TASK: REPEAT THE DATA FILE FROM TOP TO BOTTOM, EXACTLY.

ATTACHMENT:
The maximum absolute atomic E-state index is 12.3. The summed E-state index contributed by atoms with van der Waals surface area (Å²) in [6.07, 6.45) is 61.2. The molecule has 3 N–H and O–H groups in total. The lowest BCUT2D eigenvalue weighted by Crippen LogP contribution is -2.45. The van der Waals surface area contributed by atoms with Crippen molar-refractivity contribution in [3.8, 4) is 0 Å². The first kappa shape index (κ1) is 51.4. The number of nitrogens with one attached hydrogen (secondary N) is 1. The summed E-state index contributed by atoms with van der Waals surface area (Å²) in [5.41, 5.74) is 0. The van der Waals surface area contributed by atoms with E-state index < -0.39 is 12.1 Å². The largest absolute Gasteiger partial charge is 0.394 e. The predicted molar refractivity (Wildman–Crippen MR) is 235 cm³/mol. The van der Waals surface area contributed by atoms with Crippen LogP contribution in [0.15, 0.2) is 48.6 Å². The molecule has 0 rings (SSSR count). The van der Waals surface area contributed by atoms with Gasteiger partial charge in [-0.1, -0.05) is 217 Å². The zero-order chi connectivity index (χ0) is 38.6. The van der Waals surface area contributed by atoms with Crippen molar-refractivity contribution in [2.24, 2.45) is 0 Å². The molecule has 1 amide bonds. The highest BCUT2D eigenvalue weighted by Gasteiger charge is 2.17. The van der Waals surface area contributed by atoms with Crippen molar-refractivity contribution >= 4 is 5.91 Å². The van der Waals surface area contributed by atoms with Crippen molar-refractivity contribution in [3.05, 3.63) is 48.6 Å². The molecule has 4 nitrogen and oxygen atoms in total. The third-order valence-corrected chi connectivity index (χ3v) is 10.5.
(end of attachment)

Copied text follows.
The maximum absolute atomic E-state index is 12.3. The summed E-state index contributed by atoms with van der Waals surface area (Å²) in [6.07, 6.45) is 61.2. The molecule has 3 N–H and O–H groups in total. The lowest BCUT2D eigenvalue weighted by Crippen LogP contribution is -2.45. The van der Waals surface area contributed by atoms with Crippen molar-refractivity contribution in [3.8, 4) is 0 Å². The first kappa shape index (κ1) is 51.4. The number of nitrogens with one attached hydrogen (secondary N) is 1. The summed E-state index contributed by atoms with van der Waals surface area (Å²) in [5.41, 5.74) is 0. The van der Waals surface area contributed by atoms with E-state index < -0.39 is 12.1 Å². The largest absolute Gasteiger partial charge is 0.394 e. The predicted molar refractivity (Wildman–Crippen MR) is 235 cm³/mol. The van der Waals surface area contributed by atoms with Crippen LogP contribution in [0.15, 0.2) is 48.6 Å². The molecule has 0 rings (SSSR count). The van der Waals surface area contributed by atoms with Gasteiger partial charge in [-0.1, -0.05) is 217 Å². The zero-order chi connectivity index (χ0) is 38.6. The van der Waals surface area contributed by atoms with Crippen molar-refractivity contribution in [2.24, 2.45) is 0 Å². The molecule has 1 amide bonds. The highest BCUT2D eigenvalue weighted by Gasteiger charge is 2.17. The van der Waals surface area contributed by atoms with Crippen molar-refractivity contribution >= 4 is 5.91 Å². The van der Waals surface area contributed by atoms with Crippen molar-refractivity contribution in [3.05, 3.63) is 48.6 Å². The molecule has 4 nitrogen and oxygen atoms in total. The third-order valence-corrected chi connectivity index (χ3v) is 10.5.